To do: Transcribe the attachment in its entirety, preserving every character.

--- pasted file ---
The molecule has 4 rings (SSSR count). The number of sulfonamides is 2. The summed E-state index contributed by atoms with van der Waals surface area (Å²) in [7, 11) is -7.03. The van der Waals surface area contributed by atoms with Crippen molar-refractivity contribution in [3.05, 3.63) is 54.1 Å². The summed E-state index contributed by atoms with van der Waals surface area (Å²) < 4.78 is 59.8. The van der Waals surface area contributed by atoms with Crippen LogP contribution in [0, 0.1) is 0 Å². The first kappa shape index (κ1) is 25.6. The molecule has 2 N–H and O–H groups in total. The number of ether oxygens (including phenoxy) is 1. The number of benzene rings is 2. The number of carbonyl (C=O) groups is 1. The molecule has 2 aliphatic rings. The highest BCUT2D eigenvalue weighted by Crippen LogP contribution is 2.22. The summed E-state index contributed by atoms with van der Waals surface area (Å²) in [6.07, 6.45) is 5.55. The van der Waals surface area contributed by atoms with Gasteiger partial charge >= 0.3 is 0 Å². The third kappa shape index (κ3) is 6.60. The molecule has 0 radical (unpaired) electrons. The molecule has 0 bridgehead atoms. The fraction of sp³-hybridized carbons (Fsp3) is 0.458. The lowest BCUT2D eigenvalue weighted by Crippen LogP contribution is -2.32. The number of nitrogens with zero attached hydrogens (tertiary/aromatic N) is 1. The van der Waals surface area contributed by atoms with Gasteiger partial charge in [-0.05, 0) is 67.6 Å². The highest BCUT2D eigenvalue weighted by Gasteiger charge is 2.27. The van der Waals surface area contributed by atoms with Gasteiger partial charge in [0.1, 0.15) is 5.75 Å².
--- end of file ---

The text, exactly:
The molecule has 4 rings (SSSR count). The number of sulfonamides is 2. The summed E-state index contributed by atoms with van der Waals surface area (Å²) in [7, 11) is -7.03. The van der Waals surface area contributed by atoms with Crippen molar-refractivity contribution in [3.05, 3.63) is 54.1 Å². The summed E-state index contributed by atoms with van der Waals surface area (Å²) < 4.78 is 59.8. The van der Waals surface area contributed by atoms with Crippen LogP contribution in [0, 0.1) is 0 Å². The first kappa shape index (κ1) is 25.6. The molecule has 2 N–H and O–H groups in total. The number of ether oxygens (including phenoxy) is 1. The number of benzene rings is 2. The number of carbonyl (C=O) groups is 1. The molecule has 2 aliphatic rings. The highest BCUT2D eigenvalue weighted by Crippen LogP contribution is 2.22. The summed E-state index contributed by atoms with van der Waals surface area (Å²) in [6.07, 6.45) is 5.55. The van der Waals surface area contributed by atoms with Gasteiger partial charge >= 0.3 is 0 Å². The third kappa shape index (κ3) is 6.60. The molecule has 0 radical (unpaired) electrons. The molecule has 0 bridgehead atoms. The fraction of sp³-hybridized carbons (Fsp3) is 0.458. The lowest BCUT2D eigenvalue weighted by Crippen LogP contribution is -2.32. The number of nitrogens with zero attached hydrogens (tertiary/aromatic N) is 1. The van der Waals surface area contributed by atoms with Gasteiger partial charge in [-0.05, 0) is 67.6 Å². The highest BCUT2D eigenvalue weighted by Gasteiger charge is 2.27. The van der Waals surface area contributed by atoms with Gasteiger partial charge in [0.1, 0.15) is 5.75 Å².